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Choosing Noise-Cancelling Headphones

It was while perusing through an airline magazine, on a long haul flight, that I first became aware of noise-cancelling headphones. Bose had placed a large advert for their Quiet Comfort headphones, which seemed very impressive, and I began to dream of a nice, quiet, peaceful, flight, devoid of the constant drone of the aeroplane’s engines. But priced at almost £200 they were more than I would be willing to spend. My dream would remain just that – a dream. However, before my next long haul flight, the following year, I searched the Internet and came across Plane Quiet noise-cancelling headphones selling for £58 ($100 USD). Having read the Bose ad I knew how noise-cancelling headphones worked (the principle isn’t difficult to grasp, see the box at the end of this article), but having never tried any I didn’t know how effective they would be, what the sound quality would be like, what the most important features to look for were and, even at £58, if they would really be worth the money. At that time, back in 2004, there was little information available on the Internet, and noise-cancelling headphones weren’t available on the high street to try out, so I had little choice other than to buy a pair for myself, at the risk of being grossly disappointed if they didn’t live up to my expectations. Since then I have travelled on many long haul flights using noise-cancelling headphones, so feel that I’m in a good position to offer some worthwhile advice, insights, and opinions.

Plane Quiet Noise-Cancelling Headphones.

So, my Plane Quiet headphones arrived and I eagerly inserted a battery in the control box, which contained the on/off switch and volume control, positioned on the cord midway between the headphones and the special airline connector. All the noise-cancelling headphones I have seen will cancel noise even if you’re not actually listening to anything, and the Plane Quiet headphones were no exception, but in a quiet living room there isn’t much ‘noise’ to cancel! Noise-cancelling headphones can be used in any environment, but they work best at reducing constant, low-frequency, background noise, such as that from aeroplane engines. I would have to wait for my next flight before being able to assess their true effectiveness.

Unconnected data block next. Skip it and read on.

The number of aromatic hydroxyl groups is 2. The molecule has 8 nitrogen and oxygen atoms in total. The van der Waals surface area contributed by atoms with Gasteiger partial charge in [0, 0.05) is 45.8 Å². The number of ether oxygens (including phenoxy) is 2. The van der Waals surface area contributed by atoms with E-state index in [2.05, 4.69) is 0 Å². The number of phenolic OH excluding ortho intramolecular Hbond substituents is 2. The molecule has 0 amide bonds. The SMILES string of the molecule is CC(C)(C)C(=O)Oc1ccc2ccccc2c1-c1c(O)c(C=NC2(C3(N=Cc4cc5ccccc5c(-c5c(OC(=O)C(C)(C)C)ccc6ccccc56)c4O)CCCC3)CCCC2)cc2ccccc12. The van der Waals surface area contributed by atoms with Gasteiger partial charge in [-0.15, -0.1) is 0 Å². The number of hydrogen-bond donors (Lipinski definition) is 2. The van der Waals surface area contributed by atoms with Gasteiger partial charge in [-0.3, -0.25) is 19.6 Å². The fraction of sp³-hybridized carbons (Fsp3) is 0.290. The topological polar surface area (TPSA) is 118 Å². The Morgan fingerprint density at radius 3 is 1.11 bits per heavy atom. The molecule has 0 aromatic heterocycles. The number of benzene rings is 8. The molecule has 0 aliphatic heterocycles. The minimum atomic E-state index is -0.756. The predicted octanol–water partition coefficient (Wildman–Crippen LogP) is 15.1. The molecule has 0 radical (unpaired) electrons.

On the plane the headphones, being circumaural (i.e. fitting over the ear), offered some passive reduction in noise – as would any circumaural headphones – but as soon as the noise reduction feature was turned on there was an instant, and significant, drop in background noise. There wasn’t silence; I could still hear the engines and the mumble of passengers’ voices, but at a much lower level! The reduction in background noise made the sound of the movies, on the in-flight entertainment system, much clearer. Also, I was able to have the volume at a more comfortable listening level due to there being less background noise to compete with.

The Plane Quiet headphones I bought back in 2004 didn’t look particularly strong and robust, but they worked fine, and the build quality proved satisfactory. However, I discovered one significant drawback – the headphones and the cord were permanently connected. When my cord became trapped between the in-flight entertainment control and the control’s housing in the seat, the cable was nicked severing one of the wires within the cord and making the headphones useless.